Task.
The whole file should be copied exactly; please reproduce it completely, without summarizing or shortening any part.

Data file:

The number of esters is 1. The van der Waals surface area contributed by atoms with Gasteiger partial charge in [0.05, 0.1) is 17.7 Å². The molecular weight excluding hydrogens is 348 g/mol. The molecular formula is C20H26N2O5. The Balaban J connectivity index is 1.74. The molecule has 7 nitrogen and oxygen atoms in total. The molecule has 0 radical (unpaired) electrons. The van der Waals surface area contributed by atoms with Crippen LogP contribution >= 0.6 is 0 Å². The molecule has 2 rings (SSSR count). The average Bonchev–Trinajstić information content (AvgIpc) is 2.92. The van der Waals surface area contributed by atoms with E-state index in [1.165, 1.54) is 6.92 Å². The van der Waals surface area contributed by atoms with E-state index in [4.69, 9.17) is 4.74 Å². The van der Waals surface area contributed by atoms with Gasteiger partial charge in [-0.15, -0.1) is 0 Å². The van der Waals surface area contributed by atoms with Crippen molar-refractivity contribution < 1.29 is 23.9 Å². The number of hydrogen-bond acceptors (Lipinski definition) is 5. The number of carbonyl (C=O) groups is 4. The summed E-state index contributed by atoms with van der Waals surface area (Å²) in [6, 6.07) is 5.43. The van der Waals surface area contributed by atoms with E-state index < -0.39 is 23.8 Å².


The number of esters is 1. The van der Waals surface area contributed by atoms with Gasteiger partial charge in [0.05, 0.1) is 17.7 Å². The molecular weight excluding hydrogens is 348 g/mol. The molecular formula is C20H26N2O5. The Balaban J connectivity index is 1.74. The molecule has 7 nitrogen and oxygen atoms in total. The molecule has 0 radical (unpaired) electrons. The van der Waals surface area contributed by atoms with Crippen LogP contribution >= 0.6 is 0 Å². The molecule has 2 rings (SSSR count). The average Bonchev–Trinajstić information content (AvgIpc) is 2.92. The van der Waals surface area contributed by atoms with E-state index in [1.165, 1.54) is 6.92 Å². The van der Waals surface area contributed by atoms with E-state index in [4.69, 9.17) is 4.74 Å². The van der Waals surface area contributed by atoms with Gasteiger partial charge in [-0.15, -0.1) is 0 Å². The van der Waals surface area contributed by atoms with Crippen molar-refractivity contribution < 1.29 is 23.9 Å². The number of hydrogen-bond acceptors (Lipinski definition) is 5. The number of carbonyl (C=O) groups is 4. The summed E-state index contributed by atoms with van der Waals surface area (Å²) in [6, 6.07) is 5.43. The van der Waals surface area contributed by atoms with E-state index < -0.39 is 23.8 Å².